Hospice care helps patients who are no longer pursuing curative or life-prolonging treatment for their illness but who want aggressive symptom management. The goal is to enable each patient to maintain the highest quality of life possible for the duration of his or her life. Hospice care also provides support to the patient’s family, both before and after the person’s death.

Home hospice care

Home hospice care is the highest level of home health care. It is reserved for those who need it the most, generally people who are no longer pursuing curative or life-prolonging treatment for their illness but who do want aggressive symptom management. Home hospice care is provided by a team of providers, including a nurse, social worker, certified nursing assistant, clergy, volunteers and others.

The National Hospice and Palliative Care Organization has more information about home hospice care.

Inpatient hospice care

Inpatient hospice facilities provide 24-hour care and lodging to people at the end of life. Many home hospice agencies have an inpatient facility available for people who do not wish to die at home or who require care that cannot be provided in the home. Some inpatient hospice facilities are free-standing, while others are housed in skilled nursing facilities or hospitals.

The National Hospice and Palliative Care Organization has more information about inpatient hospice care.

Private duty care

Private duty care is a form of in-home care that can help with meal preparation, companionship, bathing and other tasks. Health insurance usually does not pay for this type of care, but it is always a good idea to check with the patient’s insurance company to be sure.

Fees range from less than $10 to more than $20 per hour. It is important to negotiate up-front with a private duty agency for the necessary services.

Considerations for private duty care

Before contacting an agency about private duty care, consider the following:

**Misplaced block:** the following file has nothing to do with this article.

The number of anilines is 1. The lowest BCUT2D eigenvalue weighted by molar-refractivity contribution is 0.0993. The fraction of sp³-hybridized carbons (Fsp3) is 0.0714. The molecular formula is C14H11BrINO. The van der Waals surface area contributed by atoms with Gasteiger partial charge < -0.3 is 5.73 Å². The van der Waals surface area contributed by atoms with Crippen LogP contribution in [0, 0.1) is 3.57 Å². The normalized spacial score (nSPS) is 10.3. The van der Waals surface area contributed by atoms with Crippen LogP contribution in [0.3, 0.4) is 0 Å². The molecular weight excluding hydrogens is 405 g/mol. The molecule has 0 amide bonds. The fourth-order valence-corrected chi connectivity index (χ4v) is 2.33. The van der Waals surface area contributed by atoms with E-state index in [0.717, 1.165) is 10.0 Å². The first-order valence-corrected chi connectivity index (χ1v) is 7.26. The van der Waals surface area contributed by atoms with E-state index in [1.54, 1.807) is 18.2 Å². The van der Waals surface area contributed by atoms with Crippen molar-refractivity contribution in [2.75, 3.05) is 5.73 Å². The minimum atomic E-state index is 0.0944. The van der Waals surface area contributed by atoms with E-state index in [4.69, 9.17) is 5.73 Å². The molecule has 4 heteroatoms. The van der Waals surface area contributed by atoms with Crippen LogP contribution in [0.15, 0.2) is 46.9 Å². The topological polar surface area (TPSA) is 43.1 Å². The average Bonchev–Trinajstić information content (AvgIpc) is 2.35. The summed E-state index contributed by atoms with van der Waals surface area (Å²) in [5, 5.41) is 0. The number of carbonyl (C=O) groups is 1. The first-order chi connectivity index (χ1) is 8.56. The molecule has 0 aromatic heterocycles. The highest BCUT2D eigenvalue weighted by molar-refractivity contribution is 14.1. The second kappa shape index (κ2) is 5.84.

• What does the patient need help with, e.g., bathing, driving, lifting and/or shopping?
  • How many days per week and hours per day does the patient need help?
  • How long will the patient need this help (one week, a month, etc.)?
  • What type of insurance does the agency carry (if their employee is injured while at the patient’s home)?
  • Will the patient or a caregiver have the opportunity to interview the care provider in advance?
  • If the agency employee is a “no show,” will the agency send someone else?

For more information about private duty care:

  • Ask the patient’s treatment team
  • Ask other people which agencies they have used
  • Search online for “home care” or in the phone book under “nursing”

Information about financial assistance

Financial assistance may be available for medication and brain tumor treatment.

Financial aid for medication

Many people receiving treatment for brain tumors require prescription medications, some of which can be quite expensive. While many insurance policies include a prescription benefit, not all do.

Many pharmaceutical companies have assistance programs for some of their medications. Many of the programs have very flexible income requirements, so they are often worth investigating. Each company’s program is different, so the patient may need to fill out a different application form for each medicine.

Patients who are having difficulty affording prescription medications should learn more about the following available pharmaceutical assistance programs:

Medicaid or medical assistance

Medicaid, sometimes referred to as medical assistance, is state-funded health care insurance (with support from the federal government) that assists low-income people who meet eligibility criteria. Some prescription medication coverage is usually included as a benefit of Medicaid.

Criteria are state specific. For more information, contact the state health department for the state where the patient lives.

More resources for financial assistance

Resources about brain tumors, cancer and more: